Throw Away Your Code And Gather More Data
The Big Hype in Machine Learning Is Not Going to Stop
Why is that? Well maybe (and that is only our humble opinion) because we realise we can solve problems, difficult problems, with machine learning (ML), that we haven’t been able to solve in the past. This capability opens a new era in data science and technology. This is like a brand new Enlightenment Age, there are new discoveries every month and people are really excited about it!
Throw Away Your Code And Gather More Data!
During the last 40 years, engineers and scientist used to describe and solve difficult problems with complex algorithms. This approach takes time, effort, and state-of-the-art techniques to progress slowly. A common example is image classification. Say you have to write an application to split apple and oranges. You could:
- extract color information, shape information, texture information, etc,
- put the features together and write clever statistics; and,
- Guess the label using the above feature statistics.
Excellent! You now have apples and oranges, and the error rate is below 5%. But what if you add lemons to the equation? Your code, and rules written to discriminate between labels, will have to change.
With machine learning, the focus is shifting to the data. The data decides which features are important and which ones are not. Think about it in two steps:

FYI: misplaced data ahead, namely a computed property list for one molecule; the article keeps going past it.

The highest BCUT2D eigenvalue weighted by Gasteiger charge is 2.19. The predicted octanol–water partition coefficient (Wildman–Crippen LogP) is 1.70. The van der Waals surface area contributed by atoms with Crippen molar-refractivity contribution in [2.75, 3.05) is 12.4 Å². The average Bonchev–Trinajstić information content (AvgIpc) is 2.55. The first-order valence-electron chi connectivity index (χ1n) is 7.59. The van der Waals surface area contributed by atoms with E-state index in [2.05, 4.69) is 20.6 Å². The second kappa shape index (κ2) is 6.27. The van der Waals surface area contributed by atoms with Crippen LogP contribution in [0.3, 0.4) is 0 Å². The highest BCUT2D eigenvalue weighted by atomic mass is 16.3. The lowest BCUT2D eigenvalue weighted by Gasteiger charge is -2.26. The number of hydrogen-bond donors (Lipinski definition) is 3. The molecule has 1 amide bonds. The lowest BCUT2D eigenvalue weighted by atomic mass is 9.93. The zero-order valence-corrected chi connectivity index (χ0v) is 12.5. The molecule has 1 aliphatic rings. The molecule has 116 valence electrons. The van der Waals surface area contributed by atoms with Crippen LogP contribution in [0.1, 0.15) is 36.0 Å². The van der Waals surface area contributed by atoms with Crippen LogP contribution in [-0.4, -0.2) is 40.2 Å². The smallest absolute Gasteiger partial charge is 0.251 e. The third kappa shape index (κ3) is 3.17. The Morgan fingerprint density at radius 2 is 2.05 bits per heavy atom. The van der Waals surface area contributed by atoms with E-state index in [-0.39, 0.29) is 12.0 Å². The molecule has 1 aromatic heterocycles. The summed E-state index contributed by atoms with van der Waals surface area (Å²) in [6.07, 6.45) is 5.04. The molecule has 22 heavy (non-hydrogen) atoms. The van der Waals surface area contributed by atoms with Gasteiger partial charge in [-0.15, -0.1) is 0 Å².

- Training. This step requires gathering enough data and formatting it properly. The more data, the more accurate the ML model will be. When training is supervised, we need to assign it explicit labels: This is a Lemon image: use ‘lemon’ label; This is an Orange image: use ‘orange’ label etc. The output of the training step is commonly called a model. With training, we have been able to teach our model the correct answer to our problem.
- Inference. A model is available, so let’s test it. Will this model be able to infer the correct answer when it sees new lemons? This process is called inference.
This second step, inference, is fast and cheap. Once the model is loaded into memory, matrix multiplications and floating point calculations will do the math. This concept is now general availability and is already running inside embedded devices: Apple has released core-ML, an API that runs in iOS and lets developers run ML inference directly on the device. Other embedded vendors, ARM included, have yet to release similar API support in their SoC unless it is available from a compatible library.
The hard step is training, as it requires time and strong data science knowledge. Training is data and computation intensive: you’ll want specialised and dedicated hardware! Finding the best model to fit a given data set is therefore time consuming. Without the right hardware (or cloud ML remote compute power), the most difficult problems will need months of computation and the results may not be the ones you expect.
Leaving The Past Behind
If you don’t have it yet, you don’t know what you’re missing. With image classification, the imageNet group has achieved nearly 100% accuracy. Even better, Google has released Inception after using its internal resources to train on a giant image dataset and the model is available (Apache License 2.0) on Github.
The same applies to digit classification, and the popular MNIST data set. Accuracy (inference accuracy) is beyond any other technique used in the past.
Everywhere you look, you will find difficult problems that computer science hasn’t been able to solve in the last decade. It is time to take a fresh look at them. These are exciting times to dig deeper and create new features and new solutions, with an edge on competition!